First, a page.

However, as Schwöbel-Patel makes abundantly clear, uncovering the marketized dynamics of global justice need not entail an attitude of jaded detachment towards those who suffer – not even remotely. Rather by understanding such dynamics, the Left might better understand the limited character of cynically calling-out the hypocrisy of liberal proclaimers of solidarity with Ukraine who fail to, or have failed in the past to, display similar solidarity in relation to Iraq, Palestine, Afghanistan, or other comparable cases where victims were less than ‘ideal.’ While hypocrisy is certainly rife on this front, and linking Ukraine to other instances of violence provides much needed context, such a tactic carries distinct risks if decoupled from any greater material analysis. Reminiscent of Third Reich jurist Carl Schmitt’s famed dictum that ‘whoever invokes humanity wants to cheat’, such allegations can easily slip into the view that, given the all-pervasive taint of political motives, true moral condemnation is impossible. [19] In other words, who is anyone to judge anyone? Such is a favored tactic of Putin. It is also at the core of the Realist theories of International Relations that, while they provide talking points to the Left regarding Russian reaction to NATO expansion (an important consideration for sure), they are ontologically incompatible with Left theories of ‘the international.’ [20]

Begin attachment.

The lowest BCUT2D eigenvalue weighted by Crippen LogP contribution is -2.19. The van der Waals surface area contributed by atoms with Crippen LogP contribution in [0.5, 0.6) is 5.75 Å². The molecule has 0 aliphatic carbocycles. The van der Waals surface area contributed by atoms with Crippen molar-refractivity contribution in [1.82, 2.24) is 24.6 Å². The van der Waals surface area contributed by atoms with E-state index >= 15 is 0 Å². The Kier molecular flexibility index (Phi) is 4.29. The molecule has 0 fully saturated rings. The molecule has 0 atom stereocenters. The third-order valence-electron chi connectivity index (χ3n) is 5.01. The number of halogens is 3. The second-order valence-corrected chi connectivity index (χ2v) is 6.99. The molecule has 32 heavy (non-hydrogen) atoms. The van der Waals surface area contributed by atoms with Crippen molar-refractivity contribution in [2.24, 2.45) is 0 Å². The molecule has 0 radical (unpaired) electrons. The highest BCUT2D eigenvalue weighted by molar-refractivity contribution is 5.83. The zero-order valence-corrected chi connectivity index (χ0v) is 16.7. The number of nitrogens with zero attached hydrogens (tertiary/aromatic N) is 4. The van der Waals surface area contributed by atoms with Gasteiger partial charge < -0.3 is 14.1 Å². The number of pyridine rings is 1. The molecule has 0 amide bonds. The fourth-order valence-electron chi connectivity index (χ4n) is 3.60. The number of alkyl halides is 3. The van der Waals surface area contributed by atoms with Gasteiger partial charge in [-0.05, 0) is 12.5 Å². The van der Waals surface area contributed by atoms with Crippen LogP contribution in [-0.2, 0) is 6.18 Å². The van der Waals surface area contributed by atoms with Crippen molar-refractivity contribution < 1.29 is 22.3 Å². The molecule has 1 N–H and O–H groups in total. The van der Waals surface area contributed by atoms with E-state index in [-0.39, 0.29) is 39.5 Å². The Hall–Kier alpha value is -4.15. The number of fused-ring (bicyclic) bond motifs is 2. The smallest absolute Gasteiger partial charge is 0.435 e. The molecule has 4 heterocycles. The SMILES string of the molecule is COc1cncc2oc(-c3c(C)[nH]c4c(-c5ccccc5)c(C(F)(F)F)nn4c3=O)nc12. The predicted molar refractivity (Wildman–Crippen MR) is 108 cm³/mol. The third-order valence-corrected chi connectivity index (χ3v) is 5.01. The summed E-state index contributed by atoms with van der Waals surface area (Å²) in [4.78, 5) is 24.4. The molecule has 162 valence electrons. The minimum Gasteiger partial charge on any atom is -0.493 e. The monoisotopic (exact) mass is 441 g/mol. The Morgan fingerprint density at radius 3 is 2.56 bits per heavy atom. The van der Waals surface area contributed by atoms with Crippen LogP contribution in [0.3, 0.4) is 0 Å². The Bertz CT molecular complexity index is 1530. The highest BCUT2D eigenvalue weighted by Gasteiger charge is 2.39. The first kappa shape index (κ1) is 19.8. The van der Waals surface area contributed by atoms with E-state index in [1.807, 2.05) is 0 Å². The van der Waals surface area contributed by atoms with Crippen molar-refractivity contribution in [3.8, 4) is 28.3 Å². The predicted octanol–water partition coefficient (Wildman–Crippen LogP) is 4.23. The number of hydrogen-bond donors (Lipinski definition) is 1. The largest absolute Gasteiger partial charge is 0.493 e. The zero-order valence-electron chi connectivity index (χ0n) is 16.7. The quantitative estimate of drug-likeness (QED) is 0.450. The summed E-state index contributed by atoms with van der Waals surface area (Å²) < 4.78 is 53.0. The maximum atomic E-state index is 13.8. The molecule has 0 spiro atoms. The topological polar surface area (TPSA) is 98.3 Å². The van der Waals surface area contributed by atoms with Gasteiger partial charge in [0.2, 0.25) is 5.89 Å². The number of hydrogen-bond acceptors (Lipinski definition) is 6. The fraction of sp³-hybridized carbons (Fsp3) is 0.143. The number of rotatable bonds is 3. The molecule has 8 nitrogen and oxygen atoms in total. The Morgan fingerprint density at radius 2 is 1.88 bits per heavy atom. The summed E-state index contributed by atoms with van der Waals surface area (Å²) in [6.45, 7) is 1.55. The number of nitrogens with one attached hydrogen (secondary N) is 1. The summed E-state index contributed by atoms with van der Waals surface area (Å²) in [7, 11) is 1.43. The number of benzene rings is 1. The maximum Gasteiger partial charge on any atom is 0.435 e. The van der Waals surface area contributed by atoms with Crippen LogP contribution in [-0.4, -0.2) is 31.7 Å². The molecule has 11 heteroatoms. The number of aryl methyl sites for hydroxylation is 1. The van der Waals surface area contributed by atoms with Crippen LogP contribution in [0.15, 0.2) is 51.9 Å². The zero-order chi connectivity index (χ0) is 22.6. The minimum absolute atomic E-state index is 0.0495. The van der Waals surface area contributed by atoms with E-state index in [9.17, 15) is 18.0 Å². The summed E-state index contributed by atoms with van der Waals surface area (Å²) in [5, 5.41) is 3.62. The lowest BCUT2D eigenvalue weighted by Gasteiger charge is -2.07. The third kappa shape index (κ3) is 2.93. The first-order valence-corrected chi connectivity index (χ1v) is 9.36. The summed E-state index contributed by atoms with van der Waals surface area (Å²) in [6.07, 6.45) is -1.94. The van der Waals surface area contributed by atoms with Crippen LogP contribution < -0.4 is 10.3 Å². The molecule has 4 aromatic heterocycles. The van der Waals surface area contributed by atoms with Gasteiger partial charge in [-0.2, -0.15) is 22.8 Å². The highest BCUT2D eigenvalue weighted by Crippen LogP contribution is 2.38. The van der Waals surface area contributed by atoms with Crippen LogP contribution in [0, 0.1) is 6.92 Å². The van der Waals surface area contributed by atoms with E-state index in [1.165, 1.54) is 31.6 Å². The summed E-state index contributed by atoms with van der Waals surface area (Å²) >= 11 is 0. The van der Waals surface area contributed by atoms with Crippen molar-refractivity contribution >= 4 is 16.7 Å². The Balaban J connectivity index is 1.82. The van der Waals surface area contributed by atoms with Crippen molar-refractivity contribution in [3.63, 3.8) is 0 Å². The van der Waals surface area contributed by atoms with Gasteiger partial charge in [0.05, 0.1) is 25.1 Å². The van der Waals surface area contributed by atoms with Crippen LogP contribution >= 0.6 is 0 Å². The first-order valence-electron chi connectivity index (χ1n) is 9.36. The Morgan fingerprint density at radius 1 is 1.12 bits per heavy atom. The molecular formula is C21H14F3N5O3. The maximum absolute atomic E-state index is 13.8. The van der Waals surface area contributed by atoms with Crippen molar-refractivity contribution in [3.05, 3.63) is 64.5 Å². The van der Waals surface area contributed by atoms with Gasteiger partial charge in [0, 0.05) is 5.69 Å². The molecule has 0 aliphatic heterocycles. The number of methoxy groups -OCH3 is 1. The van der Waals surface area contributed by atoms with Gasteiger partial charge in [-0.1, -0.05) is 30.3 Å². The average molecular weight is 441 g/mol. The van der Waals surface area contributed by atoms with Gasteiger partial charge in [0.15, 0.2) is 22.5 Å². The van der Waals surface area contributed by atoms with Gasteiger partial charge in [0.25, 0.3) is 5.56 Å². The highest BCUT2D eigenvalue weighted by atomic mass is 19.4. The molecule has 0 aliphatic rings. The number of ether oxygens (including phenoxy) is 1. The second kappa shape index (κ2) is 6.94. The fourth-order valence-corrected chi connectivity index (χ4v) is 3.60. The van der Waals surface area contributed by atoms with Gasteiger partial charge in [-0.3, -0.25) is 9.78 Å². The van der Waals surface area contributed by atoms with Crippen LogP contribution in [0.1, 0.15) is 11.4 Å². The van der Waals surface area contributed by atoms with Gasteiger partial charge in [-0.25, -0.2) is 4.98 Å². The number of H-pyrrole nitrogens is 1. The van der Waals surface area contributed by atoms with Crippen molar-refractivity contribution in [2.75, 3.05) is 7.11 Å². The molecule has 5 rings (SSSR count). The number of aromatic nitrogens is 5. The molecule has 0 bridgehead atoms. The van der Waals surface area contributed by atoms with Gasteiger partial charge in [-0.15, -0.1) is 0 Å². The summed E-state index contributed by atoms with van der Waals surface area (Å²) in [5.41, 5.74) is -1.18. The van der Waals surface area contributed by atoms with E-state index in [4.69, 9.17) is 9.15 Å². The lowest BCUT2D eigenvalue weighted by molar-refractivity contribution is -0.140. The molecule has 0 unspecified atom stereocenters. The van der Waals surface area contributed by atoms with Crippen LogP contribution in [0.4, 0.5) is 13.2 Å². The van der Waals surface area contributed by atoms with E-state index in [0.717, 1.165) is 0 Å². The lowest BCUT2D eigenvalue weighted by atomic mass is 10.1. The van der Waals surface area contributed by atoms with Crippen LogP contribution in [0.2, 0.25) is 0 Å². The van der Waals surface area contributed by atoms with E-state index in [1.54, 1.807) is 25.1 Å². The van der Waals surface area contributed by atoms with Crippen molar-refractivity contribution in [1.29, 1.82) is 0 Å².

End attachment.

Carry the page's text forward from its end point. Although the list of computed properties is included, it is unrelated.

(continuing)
Beyond these risks of strange intellectual alliances, those who engage in this line of discourse often fail to consider the way in which the consumer of marketized global justice has been rendered immune to their charges. As Robert Meister has shown in his genealogy of the liberal human rights consciousness that seized its hegemonic moment in the 90s, past harm is irrelevant to present suffering and physical cruelty is a greater political evil than hypocrisy. [21] If the logics of marketing are taken seriously, being called-out as a hypocrite can easily affirm resolve through its bolstering of a lifestyle brand whereby belief in liberal projects of global justice casts one as ‘part of the solution’ in a world that has sadly succumbed to cynicism and relativism. The mainstream community of international lawyers seems to be leading the way in this regard. Once again, the commodified legacies of a distinct historical moment help to ensure the durability of marketized global justice’s success.